Power, "Text," And Public Policy: The Political Implications Of Jacques Derrida's Deconstructive Method

ASU Author/Contributor (non-ASU co-authors, if there are any, appear on document)
Andrew M Koch Ph.D., Professor (Creator)
Appalachian State University (ASU )
Web Site: https://library.appstate.edu/

Abstract: This paper seeks to clarify the distinction between positivist/scientific and interpretive approaches to public policy using the critical framework of Jacques Derrida. Derrida's deconstructive method helps to clarify the relationship among state power, public policy, and the cultural "text" of "subjectivity." It is asserted that the positivistic approaches to policy formation rely on a representation of subjectivity that does not contain sufficient epistemological validity to stand as a foundation for the imposition of norms and values through policy process. This approach to public policy extends, or seeks to extend, the normative grammar that is contained in the dominant discourse through the establishment of a system of rewards and punishments for behavior that conforms, or fails to conform, to that grammar. Public policy, therefore, initiates pressure toward uniformity in the content of "subjectivity." Derrida's deconstructive methodology shows the often hidden ideological content in public discourse, raising questions about the imposition of any fixed definition of subjectivity through public policy. Following Derrida, policy must be more open to a plurality of different modes of existence that can be accommodated by a positivistic approach.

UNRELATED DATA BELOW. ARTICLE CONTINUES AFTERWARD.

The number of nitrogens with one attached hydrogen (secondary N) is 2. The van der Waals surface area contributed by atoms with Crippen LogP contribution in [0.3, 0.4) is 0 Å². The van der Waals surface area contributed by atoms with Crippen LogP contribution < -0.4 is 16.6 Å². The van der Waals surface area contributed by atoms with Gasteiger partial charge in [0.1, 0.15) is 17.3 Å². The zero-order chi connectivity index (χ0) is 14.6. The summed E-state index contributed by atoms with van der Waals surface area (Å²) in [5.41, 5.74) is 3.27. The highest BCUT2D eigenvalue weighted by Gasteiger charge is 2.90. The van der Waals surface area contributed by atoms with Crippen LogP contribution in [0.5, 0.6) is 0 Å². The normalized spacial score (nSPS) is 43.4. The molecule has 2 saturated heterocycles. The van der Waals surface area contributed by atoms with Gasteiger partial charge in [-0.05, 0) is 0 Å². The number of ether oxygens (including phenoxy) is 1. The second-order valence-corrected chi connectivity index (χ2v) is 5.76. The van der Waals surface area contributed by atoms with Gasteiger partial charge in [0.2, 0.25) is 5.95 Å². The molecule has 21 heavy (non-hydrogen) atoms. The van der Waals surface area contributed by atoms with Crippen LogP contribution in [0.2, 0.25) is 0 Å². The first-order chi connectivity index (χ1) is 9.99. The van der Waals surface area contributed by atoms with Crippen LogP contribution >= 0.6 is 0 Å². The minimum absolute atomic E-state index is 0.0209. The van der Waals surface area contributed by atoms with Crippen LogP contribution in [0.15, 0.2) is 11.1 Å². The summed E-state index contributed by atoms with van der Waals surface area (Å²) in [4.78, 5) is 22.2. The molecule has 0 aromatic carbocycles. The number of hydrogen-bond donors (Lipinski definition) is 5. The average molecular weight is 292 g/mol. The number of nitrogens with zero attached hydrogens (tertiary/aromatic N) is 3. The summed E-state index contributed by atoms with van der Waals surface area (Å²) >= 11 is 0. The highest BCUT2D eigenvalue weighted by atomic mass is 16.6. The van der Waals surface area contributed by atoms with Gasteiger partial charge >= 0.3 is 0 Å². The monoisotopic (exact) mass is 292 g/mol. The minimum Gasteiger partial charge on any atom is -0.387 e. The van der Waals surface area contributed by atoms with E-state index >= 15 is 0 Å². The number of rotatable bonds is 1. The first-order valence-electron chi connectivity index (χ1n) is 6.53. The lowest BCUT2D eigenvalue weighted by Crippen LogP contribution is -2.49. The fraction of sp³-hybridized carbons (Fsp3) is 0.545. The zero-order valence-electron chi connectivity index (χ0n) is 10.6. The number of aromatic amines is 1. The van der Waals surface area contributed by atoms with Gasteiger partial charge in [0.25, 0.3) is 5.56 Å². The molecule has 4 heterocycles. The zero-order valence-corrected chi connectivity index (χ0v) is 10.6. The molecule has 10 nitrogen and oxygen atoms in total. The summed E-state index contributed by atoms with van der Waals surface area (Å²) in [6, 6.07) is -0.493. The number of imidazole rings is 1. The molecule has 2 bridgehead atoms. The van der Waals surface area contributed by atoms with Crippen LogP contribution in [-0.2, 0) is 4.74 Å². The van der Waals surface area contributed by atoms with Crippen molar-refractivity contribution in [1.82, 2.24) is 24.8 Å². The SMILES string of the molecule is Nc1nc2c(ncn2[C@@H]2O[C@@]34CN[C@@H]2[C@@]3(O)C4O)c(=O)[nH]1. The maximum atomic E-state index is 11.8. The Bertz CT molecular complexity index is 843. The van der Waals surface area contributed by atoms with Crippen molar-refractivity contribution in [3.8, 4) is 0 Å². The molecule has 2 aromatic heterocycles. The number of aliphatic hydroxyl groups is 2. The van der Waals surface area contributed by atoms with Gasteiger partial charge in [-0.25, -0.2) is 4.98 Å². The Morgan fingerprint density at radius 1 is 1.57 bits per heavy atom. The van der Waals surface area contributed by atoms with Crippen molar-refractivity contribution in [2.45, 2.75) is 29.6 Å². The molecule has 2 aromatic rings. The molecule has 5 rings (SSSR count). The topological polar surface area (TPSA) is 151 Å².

Additional Information

Koch, Andrew M. "Power, "Text," and Public Policy: The Political Implications of Jacques Derrida's Deconstructive Method” The Southeastern Political Review, 26(1) 155-179. March 1998 DOI: 10.1111/j.1747-1346.1998.tb00475.x Version of record (Wiley-Blackwell) at http://www3.interscience.wiley.com/
Language: English
Date: 1998
Jacques Derrida, Deconstruction, Public Policy

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